(f) Update the source directory entry with a new "access" timestamp and then write the directory block out to disk.

So instead of just one file, your question is asking if doing all this stuff for one thousand files might add to the time it takes to just copy the data portion of the files? If you copy just one file of 24MB, then you will have something to compare with your copy time of one thousand files.

When backing-up a filesystem, copying the individual files to another filesystem on a disk or partition is rarely employed because it's a rather slow process as you have discovered. A faster method is to create & write a single archive file that holds the source directory entries and file contents in a special file format; backup programs and the *nix command 'tar' can output such an archive file. (Note that 'tar' just handles archive files and does not use compression like archival+compression utilities.) The fastest method of backup is to write to a block device (rather than a filesystem on a device), so that the source filesystem is ignored (treated as more data) and a block-by-block image copy of the source device can be performed.


Read FAT, re-position heads, open file on changing file - it's all require time

  • It's an NTFS drive
    – Trindaz
    Oct 9, 2011 at 4:06
  • In NTFS, all file data—file name, creation date, access permissions, and contents—are stored as metadata in the Master File Table. The Master File Table (MFT) contains metadata about every file, directory, and metafile on an NTFS volume. It includes filenames, locations, size, and permissions. A directory entry consists of a filename and a "file ID" which is the record number representing the file in the Master File Table. The file ID also contains a reuse count to detect stale references. Oct 9, 2011 at 4:16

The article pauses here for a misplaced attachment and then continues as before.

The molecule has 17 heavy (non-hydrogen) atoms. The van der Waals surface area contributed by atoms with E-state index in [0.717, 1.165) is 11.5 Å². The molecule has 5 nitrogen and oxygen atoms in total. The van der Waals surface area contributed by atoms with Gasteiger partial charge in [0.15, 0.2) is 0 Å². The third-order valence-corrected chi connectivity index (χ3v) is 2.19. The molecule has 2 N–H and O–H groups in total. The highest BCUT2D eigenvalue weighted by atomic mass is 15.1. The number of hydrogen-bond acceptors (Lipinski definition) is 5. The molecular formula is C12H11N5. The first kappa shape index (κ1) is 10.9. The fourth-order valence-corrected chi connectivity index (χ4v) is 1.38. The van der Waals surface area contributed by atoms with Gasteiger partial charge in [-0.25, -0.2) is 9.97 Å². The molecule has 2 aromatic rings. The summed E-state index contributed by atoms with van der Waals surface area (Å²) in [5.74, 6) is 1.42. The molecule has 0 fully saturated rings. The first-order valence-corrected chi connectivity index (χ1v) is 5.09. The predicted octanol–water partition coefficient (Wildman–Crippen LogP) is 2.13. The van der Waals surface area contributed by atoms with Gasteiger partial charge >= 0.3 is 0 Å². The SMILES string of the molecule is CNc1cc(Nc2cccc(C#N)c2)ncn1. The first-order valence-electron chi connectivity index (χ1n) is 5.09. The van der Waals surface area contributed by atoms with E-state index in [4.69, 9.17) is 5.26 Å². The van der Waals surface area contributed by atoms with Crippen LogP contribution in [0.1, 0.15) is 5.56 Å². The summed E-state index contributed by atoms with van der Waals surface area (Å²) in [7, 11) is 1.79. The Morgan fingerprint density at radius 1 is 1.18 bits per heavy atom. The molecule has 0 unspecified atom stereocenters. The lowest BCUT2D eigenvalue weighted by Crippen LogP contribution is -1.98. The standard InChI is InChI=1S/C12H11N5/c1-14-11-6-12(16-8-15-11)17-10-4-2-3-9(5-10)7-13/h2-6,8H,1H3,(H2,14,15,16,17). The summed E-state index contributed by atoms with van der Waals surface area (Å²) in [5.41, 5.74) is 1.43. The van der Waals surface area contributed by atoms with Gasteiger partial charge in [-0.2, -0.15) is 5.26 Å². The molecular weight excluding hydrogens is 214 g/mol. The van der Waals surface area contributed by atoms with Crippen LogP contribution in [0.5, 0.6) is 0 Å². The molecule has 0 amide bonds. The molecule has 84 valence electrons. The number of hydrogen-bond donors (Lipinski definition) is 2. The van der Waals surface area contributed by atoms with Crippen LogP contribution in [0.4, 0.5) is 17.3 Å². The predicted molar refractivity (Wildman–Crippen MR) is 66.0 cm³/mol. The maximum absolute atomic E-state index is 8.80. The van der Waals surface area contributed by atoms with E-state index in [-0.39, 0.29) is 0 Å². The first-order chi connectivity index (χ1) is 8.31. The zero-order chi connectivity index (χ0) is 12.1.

• So is your answer to the question based on the fact that it has to do so much extra work creating records for the file name, location, size, permissions etc? That's where all the extra work comes from.
    – Trindaz
    Oct 9, 2011 at 4:33
  • Creating new and reading existing Oct 9, 2011 at 5:57

Here's a conceptual analogy:

(please remember dear internet, that analogies are flawed. Feel free to point out how in comments.)


  • The agent of information transfer == some kid, let's call him Sam, is moving eggs from one basket into another basket.
  • The medium of information transfer == air I guess. Not really important here.
  • The eggs come from various species, including like...dinosaurs...& mythical under-water seabeasts & dragons. (the eggs can be really big)
  • File-size == egg-volume. Think robbin's egg vs. draggon's egg.


So Sam has to move eggs from one basket to the other because he works on a farm & whoever gives him tasks is mean. There are various egg-laying animals on this farm, including dragons & mythical sea-beasts; Sam thinks this is awesome for several reasons. (not really important but this is my analogy)
Sam is chillin by the river with his 2 basketes, one of the baskets is the one with eggs inside of it. The eggs in the basket range in size from

  • a robbin's egg taking up like 100 bytes of space in the basket


  • Kraken-eggs, sized around 2.7Gb.

Sam has to start moving eggs, so he just starts grabbing eggs and moving them. Let's say he decides to first move a dragon-egg. Now the egg is extremely massive and dense,so it takes him a while to pull the thing into the other basket.
Sam gets the dragon's egg into the other basket & he's pissed. That was hard because the thing took up so much space; the moving of it took way to long for just one single egg.

Sam is a fool.

Sam goes back to his 1st basket to grab another egg. He realizes he only really had 1 big one. There are however, 100,000,000,000 robbin's eggs left.

As you can see, Sam's afternoon is ruined. His natural inclination would be that the dino-egg should be way worse for him to have to move. That makes sense when we talk about eggs & baskets, but computers deal in numbers like 100,000,000,000.

In short:

The answer about why it takes so much longer to move several small files as compared to a few large ones, has to do with the cost associated with the action of moving them. The more small-files you have, the more times that action will need to be preformed. Another way of looking at this would be to talk about information density.